In January of 1979, a Chicago cab driver stopped to pick up a female passenger at the front gates of Resurrection Cemetery, the final resting place of more than 150,000 souls. But before he could let her in, the mysterious woman disappeared. The cab driver had just met Chicagos most famous ghost, Resurrection Mary.
Richard Crowe was a local historian and folklorist at the time of the sighting:
I think that of all the ghost stories worth believing in, Resurrection Mary is the one with the best documentation. The witnesses that Ive found are remarkably level-headed. And theyre primarily blue collar, middle-class types who have steady jobs and who have no other major claims to psychic encounters in their lives.
As the story goes, the first person to ever encounter Resurrection Mary was Jerry Palus. The year was 1939. The place a Chicago dance hall where Jerry was a regular.
Jerry was captivated by a young blonde woman and immediately asked her to dance. He learned little about her, except that her name was Mary and she lived on the south side of town. He danced with the young woman all night. When it was time to leave, Jerry offered Mary a ride home.
Before his death in 1992, Jerry was interviewed about his encounter with Resurrection Mary. He described the events of that evening:
As we walked along to the street she says well you might as well take me down to Archer Road. And I said what for? I said you live up here where you told me. And she says no I want to go out to Archer Road. Jerry stopped in front of Resurrection Cemetery and let Mary out of the car. It was at that moment that she vanished before his eyes. Jerry admitted he was perplexed, but certainly willing to forgive one unexplained disappearance.
Still wanting to know more about the mysterious woman, the very next day Jerry drove to the house where Mary had said she lived. Jerry found the house with little trouble. The woman who answered the door was Marys mother. When Jerry asked if he could see her daughter, the woman told him that Mary had been dead for five years.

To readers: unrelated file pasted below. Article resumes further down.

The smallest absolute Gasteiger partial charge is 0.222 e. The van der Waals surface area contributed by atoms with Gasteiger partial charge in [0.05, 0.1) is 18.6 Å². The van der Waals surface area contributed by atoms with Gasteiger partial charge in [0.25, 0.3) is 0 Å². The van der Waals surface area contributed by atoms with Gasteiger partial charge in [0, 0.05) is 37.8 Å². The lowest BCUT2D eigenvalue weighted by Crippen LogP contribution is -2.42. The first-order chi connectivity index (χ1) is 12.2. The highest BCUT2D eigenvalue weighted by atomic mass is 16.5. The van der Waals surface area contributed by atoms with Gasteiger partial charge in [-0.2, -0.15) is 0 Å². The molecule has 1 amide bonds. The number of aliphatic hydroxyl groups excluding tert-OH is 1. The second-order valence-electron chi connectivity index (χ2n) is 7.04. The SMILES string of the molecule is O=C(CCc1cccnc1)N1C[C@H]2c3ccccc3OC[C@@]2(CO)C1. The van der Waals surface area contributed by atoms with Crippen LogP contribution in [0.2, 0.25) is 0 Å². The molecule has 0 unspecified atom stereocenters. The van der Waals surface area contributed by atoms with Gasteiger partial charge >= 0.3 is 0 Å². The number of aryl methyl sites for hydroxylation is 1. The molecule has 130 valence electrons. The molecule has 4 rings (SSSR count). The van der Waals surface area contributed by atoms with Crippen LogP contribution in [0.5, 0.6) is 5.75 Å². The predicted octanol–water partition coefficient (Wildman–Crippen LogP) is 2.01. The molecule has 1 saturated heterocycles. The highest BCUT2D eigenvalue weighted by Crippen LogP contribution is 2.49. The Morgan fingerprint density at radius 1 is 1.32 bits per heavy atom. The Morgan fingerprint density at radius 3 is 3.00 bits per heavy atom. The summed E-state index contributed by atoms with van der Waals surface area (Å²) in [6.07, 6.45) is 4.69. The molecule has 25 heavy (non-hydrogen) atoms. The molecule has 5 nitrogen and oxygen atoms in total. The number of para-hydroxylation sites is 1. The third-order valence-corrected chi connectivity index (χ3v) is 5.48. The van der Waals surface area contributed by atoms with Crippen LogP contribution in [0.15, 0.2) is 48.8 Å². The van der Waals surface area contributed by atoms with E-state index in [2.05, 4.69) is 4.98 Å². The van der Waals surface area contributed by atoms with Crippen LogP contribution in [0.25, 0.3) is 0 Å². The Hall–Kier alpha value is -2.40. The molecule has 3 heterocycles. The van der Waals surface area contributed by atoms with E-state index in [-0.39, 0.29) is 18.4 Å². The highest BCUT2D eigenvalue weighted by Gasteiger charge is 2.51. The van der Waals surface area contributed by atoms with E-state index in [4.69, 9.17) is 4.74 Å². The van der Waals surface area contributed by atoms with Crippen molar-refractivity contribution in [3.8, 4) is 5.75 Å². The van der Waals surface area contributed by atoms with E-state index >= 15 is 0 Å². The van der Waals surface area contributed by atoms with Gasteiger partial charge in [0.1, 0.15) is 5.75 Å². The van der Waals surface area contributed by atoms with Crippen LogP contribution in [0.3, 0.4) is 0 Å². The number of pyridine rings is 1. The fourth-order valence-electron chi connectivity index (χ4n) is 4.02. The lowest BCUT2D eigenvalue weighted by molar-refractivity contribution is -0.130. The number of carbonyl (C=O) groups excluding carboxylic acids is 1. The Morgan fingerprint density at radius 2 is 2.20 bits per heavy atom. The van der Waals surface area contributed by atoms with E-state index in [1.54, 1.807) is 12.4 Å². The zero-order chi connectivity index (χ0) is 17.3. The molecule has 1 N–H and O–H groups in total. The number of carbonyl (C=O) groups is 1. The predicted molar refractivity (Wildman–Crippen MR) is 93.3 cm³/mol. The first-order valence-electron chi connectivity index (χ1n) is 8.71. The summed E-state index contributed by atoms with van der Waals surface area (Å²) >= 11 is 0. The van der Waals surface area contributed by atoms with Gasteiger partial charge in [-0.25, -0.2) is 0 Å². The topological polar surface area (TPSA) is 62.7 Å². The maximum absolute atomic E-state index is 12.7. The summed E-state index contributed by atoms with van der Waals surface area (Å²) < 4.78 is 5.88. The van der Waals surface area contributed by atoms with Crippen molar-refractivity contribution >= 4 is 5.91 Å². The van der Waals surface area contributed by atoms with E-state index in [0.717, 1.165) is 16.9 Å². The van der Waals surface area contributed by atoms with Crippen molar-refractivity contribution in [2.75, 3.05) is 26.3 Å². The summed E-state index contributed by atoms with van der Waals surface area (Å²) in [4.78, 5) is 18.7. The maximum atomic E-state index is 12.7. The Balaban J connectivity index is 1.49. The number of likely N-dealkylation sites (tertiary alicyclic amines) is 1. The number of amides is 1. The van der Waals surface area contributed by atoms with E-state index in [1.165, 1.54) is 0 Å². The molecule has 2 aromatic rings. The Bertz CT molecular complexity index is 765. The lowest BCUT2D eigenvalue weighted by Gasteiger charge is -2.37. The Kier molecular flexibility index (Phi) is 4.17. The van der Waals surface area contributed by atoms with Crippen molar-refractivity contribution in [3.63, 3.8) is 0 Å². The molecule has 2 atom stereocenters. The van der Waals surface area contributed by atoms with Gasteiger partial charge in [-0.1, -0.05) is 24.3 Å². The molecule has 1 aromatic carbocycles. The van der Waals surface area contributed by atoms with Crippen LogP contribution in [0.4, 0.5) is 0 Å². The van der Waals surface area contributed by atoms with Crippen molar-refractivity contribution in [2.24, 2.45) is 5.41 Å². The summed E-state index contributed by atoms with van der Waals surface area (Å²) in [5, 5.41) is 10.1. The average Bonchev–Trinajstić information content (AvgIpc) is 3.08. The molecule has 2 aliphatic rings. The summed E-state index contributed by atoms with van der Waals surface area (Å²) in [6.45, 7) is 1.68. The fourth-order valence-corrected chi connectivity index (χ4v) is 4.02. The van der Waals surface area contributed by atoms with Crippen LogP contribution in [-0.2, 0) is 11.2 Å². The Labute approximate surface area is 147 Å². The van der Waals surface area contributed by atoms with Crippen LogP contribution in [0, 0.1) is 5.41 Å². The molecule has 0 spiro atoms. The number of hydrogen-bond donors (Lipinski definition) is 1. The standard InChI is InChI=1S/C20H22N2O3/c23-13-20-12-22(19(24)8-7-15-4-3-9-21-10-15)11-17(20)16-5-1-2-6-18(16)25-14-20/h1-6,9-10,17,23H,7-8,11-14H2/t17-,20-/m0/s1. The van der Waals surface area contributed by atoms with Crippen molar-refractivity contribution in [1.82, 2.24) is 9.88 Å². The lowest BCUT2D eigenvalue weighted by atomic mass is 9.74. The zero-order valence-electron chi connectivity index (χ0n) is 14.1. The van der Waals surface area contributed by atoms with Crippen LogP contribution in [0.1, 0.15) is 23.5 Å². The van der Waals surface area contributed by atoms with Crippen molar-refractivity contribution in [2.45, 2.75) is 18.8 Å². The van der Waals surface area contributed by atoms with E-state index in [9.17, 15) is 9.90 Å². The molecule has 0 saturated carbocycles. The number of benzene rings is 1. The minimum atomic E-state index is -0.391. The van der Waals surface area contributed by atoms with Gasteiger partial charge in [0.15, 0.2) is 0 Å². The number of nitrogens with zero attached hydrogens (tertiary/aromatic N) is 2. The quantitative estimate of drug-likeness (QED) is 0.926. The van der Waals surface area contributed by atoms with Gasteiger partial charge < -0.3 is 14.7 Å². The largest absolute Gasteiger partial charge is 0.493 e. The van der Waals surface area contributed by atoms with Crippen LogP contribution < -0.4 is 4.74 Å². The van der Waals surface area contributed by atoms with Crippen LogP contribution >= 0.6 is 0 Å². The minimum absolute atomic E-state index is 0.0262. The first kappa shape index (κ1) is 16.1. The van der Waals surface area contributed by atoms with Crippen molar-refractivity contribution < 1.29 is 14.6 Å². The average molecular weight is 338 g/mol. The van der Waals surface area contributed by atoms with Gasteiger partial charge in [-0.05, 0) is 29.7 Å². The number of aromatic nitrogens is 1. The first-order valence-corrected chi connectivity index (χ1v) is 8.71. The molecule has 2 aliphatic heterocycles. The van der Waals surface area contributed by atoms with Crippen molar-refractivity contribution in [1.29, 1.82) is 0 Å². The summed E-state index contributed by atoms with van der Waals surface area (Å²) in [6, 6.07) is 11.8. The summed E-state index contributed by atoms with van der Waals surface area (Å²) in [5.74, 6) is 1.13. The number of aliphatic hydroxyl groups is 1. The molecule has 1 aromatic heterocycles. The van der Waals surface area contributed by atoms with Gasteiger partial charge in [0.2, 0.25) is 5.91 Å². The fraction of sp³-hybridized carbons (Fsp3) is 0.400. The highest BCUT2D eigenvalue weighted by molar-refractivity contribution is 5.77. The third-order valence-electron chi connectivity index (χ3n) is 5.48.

According to Richard Crowe, it then dawned on Jerry that Mary was no ordinary woman:
Its then, Jerry said, that he understood why the woman he was dancing with that night was ice cold to the touch. He had worked in a funeral home for a while and it was the touch of a corpse.
Years later, Richard Crowe learned the ghost was believed to be the restless spirit of a young woman named Mary Bregovy. Mary Bregovy had been killed in a traffic accident in 1934, a month before her 21st birthday. She was laid to rest in Resurrection Cemetery in her favorite white gown. Over the years, Resurrection Mary has been seen time and time again, at dance clubs, in taxis, and walking outside the cemetery, looking for someone to take her home.
In 1980, Clare Rudnicki was driving along the front of Resurrection Cemetery, when she too spotted Mary:
I really didnt think there was any ghost. You hear these stories and these old ghost tales but its never happened to me. But now I must say I think Im changing my mind.
I was just looking out the window as we were going down the street. And on the right hand-side of the road there was a girl walking. She was bright, very bright, like illuminating. She was just walking very slowly. I remember thinking oh my god its Resurrection Mary ghost. And I can feel my stomach starting to turn. I was very frightened, I have to admit. It did scare me.